Restorative Practices


The Barton Institute is investing in the expansion of restorative practices in Denver Public Schools.

The Barton institute is working closely with DPS to bring restorative practices to scale in the district. One element of the Institute’s support will help DPS students to attend the National Association of Community and Restorative Justice conference in Denver Jun 14 - 16, 2019.

Ending the School to Prison Pipeline


7th National Association of Community and Restorative Justice  Conference

Denver, CO | June 14-16, 2019

District Wide Implementation Timeline

The Denver Public Schools have been working for the past 15 years to make Restorative Practices part of every schools culture throughout the district. The Districts efforts took a big leap forward in 2017, when they received a grant from the Colorado Department of Education to create a learning cohort of schools working together to deepen their practice of restorative justice.


“We are so excited to announce an extraordinarily generous $1 million donation to help DPS' efforts to become a trauma-informed district. The grant, awarded by The Campbell Foundation to The DPS Foundation, will be used to implement a comprehensive strategy designed to improve academic and social-emotional outcomes for DPS students.”

- Tom Boasberg, Former DPS Superintendent

Cross-Sector Collaboration

Barton Institute and Denver Public Schools Working Together


Denver Public Schools is proud to be a national leader in restorative practices thanks to the cross-sector collaboration happening between the District and its union, local and national non-profits and the philanthropic community.


Restorative Justice Partnership (RJP)

This partnership came together in 2014 and is a coalition between labor, education, racial justice, and community organizations formed to implement high-quality restorative practices in Denver and to use those local successes as a model for districts across the country. The RJP has created resources that support the sharing of best practices in DPS.

Expelled and At-Risk Student Supports Grant (EARSS)

For the fifteen schools participating in the EARSS cohort, we have seen:

  • A 64% decrease in overall out-of-school suspensions

  • A 77% decrease in out-of-school suspensions for black students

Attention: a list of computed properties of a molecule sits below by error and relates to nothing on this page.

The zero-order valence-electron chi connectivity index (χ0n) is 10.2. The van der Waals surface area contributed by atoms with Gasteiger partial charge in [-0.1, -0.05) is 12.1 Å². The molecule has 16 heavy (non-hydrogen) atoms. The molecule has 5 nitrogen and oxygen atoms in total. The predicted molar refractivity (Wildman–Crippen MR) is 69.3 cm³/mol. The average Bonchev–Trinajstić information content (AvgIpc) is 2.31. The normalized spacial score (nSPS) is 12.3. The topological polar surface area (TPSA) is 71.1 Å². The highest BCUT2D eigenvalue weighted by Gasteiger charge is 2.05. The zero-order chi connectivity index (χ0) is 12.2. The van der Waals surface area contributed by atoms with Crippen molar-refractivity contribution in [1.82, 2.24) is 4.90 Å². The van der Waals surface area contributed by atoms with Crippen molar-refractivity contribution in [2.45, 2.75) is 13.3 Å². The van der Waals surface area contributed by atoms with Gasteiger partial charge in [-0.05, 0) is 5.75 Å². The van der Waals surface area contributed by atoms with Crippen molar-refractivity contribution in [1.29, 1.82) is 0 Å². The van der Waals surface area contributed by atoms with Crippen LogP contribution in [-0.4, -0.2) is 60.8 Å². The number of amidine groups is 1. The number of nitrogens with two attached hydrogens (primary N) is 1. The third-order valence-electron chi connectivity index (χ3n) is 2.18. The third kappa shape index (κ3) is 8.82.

• A 79% decrease in out-of-school suspensions for students with disabilities


The Colorado Department of Education (CDE) funded the Denver Public Schools to develop a formal strategy to strengthen the implementation of restorative practices (RP) and establish a structure that facilitates stronger expansion to new schools. They worked to  capitalize on the success of RP currently in place  and further expand them to be an RP district. Using a cohort learning model, schools met monthly for differentiated professional development grounded in the Implementation Guide and related tools developed by the Denver School-Based Restorative Practices Partnership.  Meetings were differentiated based on schools’ needs and generally involved opportunities for schools to learn from each other’s areas of expertise related to RP.

The Barton Institute supported this restorative practices cohort through:

  • Adding three additional schools to the cohort, bringing the total to fifteen schools – including elementary, middle, and high schools from low-income communities throughout Metro Denver

  • Increasing resources going towards evaluation of the cohorts work

  • Making Technology and Innovation small grants available to cohort schools.

The goal of this initiative was to slow the school-to-prison pipeline by building strong relationships between students and educators in order to reduce suspensions and expulsions by keeping kids in school and improving academic growth over time. The CDE grant and the cohorts work was completed in 2018.


Restorative Practices in Action



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